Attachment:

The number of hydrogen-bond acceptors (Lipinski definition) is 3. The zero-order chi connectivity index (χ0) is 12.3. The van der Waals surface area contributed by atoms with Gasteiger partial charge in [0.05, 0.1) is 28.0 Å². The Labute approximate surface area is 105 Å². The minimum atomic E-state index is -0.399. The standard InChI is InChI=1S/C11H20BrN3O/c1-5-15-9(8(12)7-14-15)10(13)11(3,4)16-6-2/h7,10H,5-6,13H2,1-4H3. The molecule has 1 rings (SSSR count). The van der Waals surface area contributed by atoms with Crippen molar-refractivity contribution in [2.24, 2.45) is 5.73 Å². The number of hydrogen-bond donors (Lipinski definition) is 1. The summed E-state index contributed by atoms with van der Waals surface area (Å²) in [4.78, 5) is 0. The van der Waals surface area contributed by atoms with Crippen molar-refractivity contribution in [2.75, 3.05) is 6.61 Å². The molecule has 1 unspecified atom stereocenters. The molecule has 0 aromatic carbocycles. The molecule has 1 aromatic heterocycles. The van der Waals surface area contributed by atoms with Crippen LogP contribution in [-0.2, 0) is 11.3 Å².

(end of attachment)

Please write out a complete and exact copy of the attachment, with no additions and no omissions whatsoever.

The number of hydrogen-bond acceptors (Lipinski definition) is 3. The zero-order chi connectivity index (χ0) is 12.3. The van der Waals surface area contributed by atoms with Gasteiger partial charge in [0.05, 0.1) is 28.0 Å². The Labute approximate surface area is 105 Å². The minimum atomic E-state index is -0.399. The standard InChI is InChI=1S/C11H20BrN3O/c1-5-15-9(8(12)7-14-15)10(13)11(3,4)16-6-2/h7,10H,5-6,13H2,1-4H3. The molecule has 1 rings (SSSR count). The van der Waals surface area contributed by atoms with Crippen molar-refractivity contribution in [2.24, 2.45) is 5.73 Å². The number of hydrogen-bond donors (Lipinski definition) is 1. The summed E-state index contributed by atoms with van der Waals surface area (Å²) in [4.78, 5) is 0. The van der Waals surface area contributed by atoms with Crippen molar-refractivity contribution in [2.75, 3.05) is 6.61 Å². The molecule has 1 unspecified atom stereocenters. The molecule has 0 aromatic carbocycles. The molecule has 1 aromatic heterocycles. The van der Waals surface area contributed by atoms with Crippen LogP contribution in [-0.2, 0) is 11.3 Å².